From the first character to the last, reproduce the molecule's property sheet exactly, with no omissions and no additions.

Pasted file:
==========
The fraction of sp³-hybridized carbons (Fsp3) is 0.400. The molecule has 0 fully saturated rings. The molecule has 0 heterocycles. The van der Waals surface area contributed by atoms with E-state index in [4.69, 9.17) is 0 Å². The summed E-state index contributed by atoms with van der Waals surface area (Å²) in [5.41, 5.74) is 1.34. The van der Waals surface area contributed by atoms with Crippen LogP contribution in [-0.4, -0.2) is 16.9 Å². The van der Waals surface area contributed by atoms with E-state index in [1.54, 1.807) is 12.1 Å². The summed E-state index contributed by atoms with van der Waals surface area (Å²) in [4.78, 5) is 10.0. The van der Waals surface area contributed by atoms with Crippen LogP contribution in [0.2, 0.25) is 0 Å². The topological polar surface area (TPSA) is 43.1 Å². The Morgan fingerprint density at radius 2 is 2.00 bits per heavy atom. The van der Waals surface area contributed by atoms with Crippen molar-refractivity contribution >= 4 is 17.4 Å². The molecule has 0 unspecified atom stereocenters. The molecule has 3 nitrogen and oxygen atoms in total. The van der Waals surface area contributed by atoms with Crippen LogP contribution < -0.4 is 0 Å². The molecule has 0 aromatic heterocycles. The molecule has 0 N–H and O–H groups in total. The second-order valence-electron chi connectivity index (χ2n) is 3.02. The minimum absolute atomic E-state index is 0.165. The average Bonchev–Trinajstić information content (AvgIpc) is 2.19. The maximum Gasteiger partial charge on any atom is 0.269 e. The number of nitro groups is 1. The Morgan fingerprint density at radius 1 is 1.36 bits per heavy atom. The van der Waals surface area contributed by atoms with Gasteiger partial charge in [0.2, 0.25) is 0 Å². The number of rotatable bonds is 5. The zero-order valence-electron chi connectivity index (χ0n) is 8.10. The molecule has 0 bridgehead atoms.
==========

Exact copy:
The fraction of sp³-hybridized carbons (Fsp3) is 0.400. The molecule has 0 fully saturated rings. The molecule has 0 heterocycles. The van der Waals surface area contributed by atoms with E-state index in [4.69, 9.17) is 0 Å². The summed E-state index contributed by atoms with van der Waals surface area (Å²) in [5.41, 5.74) is 1.34. The van der Waals surface area contributed by atoms with Crippen LogP contribution in [-0.4, -0.2) is 16.9 Å². The van der Waals surface area contributed by atoms with E-state index in [1.54, 1.807) is 12.1 Å². The summed E-state index contributed by atoms with van der Waals surface area (Å²) in [4.78, 5) is 10.0. The van der Waals surface area contributed by atoms with Crippen LogP contribution in [0.2, 0.25) is 0 Å². The topological polar surface area (TPSA) is 43.1 Å². The Morgan fingerprint density at radius 2 is 2.00 bits per heavy atom. The van der Waals surface area contributed by atoms with Crippen molar-refractivity contribution >= 4 is 17.4 Å². The molecule has 0 unspecified atom stereocenters. The molecule has 3 nitrogen and oxygen atoms in total. The van der Waals surface area contributed by atoms with Crippen LogP contribution < -0.4 is 0 Å². The molecule has 0 aromatic heterocycles. The molecule has 0 N–H and O–H groups in total. The second-order valence-electron chi connectivity index (χ2n) is 3.02. The minimum absolute atomic E-state index is 0.165. The average Bonchev–Trinajstić information content (AvgIpc) is 2.19. The maximum Gasteiger partial charge on any atom is 0.269 e. The number of nitro groups is 1. The Morgan fingerprint density at radius 1 is 1.36 bits per heavy atom. The van der Waals surface area contributed by atoms with Gasteiger partial charge in [0.2, 0.25) is 0 Å². The number of rotatable bonds is 5. The zero-order valence-electron chi connectivity index (χ0n) is 8.10. The molecule has 0 bridgehead atoms.